Published: Dec. 22, 2020

PE Fund Outcome QuoteIn 2019 and 2020, First Peoples Worldwide conducted research to better understand how to scale enterprise in Indian Country through private equity. Penned by Carla F. Fredericks, Faculty Director of First Peoples, and Kate R. Finn, First Peoples' Executive Director, Harnessing Private Equity for Indigenous Peoples collates and presents the core design tenets of a private equity strategy as a targeted solution to activating the rights of Indigenous Peoples within the private markets. What follows is the introductory abstract from the article.

In the past, development of resources in Indian Country has typically proceeded based on financial deals that privilege outside developers or institutions. These deal structures often subordinate the tribe or Native entrepreneurs’ participatory rights and commodify resources by separating the economic and social impacts of the project, even though revenue is based on use of the tribe’s resources and the tribe is responsible for the socio-economic wellbeing of its citizens. This detrimental pattern compounds the ongoing issue of lack of access to private capital that is otherwise necessary to vision long-term economic prosperity. At its root, the scarcity of capital hinders Indigenous Peoples’ ability to activate their right to self-determination because they are fundamentally limited in the ways they can seek and create economic growth aligned with sustainable development and Indigenous values. Tribes often find themselves having to choose between any access to capital, and capital that may not align with their self-determined goals.

However, there is significant economic opportunity within Indian Country that is ready to be scaled to the benefit of tribes, Native entrepreneurs and investors alike. This is especially true in the renewable energy sector, where there exists economic potential of over $75 billion in project investment for solar and wind energy. Renewable energy is clearly a growth sector that offers economic and social benefit to Native communities.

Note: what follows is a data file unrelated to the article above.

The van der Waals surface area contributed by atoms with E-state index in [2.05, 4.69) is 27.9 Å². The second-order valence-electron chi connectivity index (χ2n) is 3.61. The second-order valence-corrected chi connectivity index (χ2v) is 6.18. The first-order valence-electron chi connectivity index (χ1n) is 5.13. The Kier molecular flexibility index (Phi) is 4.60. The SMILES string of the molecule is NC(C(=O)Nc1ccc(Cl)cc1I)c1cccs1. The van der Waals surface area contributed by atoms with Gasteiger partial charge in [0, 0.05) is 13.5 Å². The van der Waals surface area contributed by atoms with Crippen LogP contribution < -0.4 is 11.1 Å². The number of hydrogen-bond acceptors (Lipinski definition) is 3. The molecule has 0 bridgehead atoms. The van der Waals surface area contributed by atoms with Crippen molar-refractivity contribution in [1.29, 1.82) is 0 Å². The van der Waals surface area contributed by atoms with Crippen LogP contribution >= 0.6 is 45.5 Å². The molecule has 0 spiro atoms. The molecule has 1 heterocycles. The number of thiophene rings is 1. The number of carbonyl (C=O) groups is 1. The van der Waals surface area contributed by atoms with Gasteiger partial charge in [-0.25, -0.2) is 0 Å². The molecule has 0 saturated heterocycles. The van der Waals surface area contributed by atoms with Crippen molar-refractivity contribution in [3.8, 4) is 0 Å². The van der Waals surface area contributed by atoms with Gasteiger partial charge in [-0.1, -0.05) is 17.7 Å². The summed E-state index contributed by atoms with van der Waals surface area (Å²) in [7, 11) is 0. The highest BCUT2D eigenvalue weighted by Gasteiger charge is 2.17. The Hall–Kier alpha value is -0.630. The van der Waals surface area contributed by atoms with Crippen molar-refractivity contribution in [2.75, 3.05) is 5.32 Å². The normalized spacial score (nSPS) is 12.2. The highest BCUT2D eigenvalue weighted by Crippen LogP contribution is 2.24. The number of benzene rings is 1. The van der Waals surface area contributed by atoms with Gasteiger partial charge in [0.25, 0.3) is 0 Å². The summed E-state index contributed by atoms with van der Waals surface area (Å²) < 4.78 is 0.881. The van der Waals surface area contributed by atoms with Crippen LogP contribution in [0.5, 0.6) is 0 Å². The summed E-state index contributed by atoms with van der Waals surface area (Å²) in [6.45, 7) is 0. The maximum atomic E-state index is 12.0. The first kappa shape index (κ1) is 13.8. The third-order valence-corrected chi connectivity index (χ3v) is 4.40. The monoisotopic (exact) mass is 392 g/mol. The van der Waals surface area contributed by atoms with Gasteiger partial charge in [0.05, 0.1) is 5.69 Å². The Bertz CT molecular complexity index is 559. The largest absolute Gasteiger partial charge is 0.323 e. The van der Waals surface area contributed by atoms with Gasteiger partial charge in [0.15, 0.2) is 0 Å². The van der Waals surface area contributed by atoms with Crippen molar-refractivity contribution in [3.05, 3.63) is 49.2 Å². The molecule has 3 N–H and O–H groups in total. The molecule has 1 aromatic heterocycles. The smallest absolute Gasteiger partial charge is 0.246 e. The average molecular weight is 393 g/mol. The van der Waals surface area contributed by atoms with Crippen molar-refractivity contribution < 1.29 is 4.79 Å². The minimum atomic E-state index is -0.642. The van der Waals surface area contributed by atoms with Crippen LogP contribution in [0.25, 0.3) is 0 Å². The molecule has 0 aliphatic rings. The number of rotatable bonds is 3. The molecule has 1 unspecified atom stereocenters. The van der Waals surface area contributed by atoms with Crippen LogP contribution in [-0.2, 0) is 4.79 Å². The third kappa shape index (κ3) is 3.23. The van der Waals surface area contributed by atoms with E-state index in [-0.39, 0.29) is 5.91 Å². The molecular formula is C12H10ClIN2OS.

Concurrently, socially responsible and impact investing have become mainstream, as over the last decade investors seek to maximize financial returns both by avoiding environmental and social risks and by seeding sustainable development aligned with regenerative finance principles. In the past, investment and growth opportunities based on considerations of Indigenous rights and values have been generally limited to small scale capital and grants but impact investors are increasingly searching for investments that strengthen their double bottom line approach. Given the opportunities and readiness in Indian Country to diversify towards renewable energy projects and investor readiness to deploy large-scale capital, bringing impact and Indian Country together could catalyze a new phase of sustainable economic development for Indian Country.

This article details research to better understand how to bridge the need for large-scale financing in Indian Country, with a particular focus on advancing private equity as a potential means to align financial success with impact-oriented values such as tribal sovereignty and social wellbeing. The methodology includes desk-based research as well as consultations with experts and partners, and this article details 1) the ecosystem of interest and need for large-scale Indian Country development, 2) the core values that must center an Indigenous-focused investment vehicle, and 3) the necessary components of a private equity strategy aligned with core values. The findings show the incredible readiness and opportunity that exists for delivery of large-scale and impact-aligned private capital to tribes, tribal enterprise and Native entrepreneurs.

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See also: Stakeholder Consensus: Opportunity Abounds for Indigenous-Led Private Equity.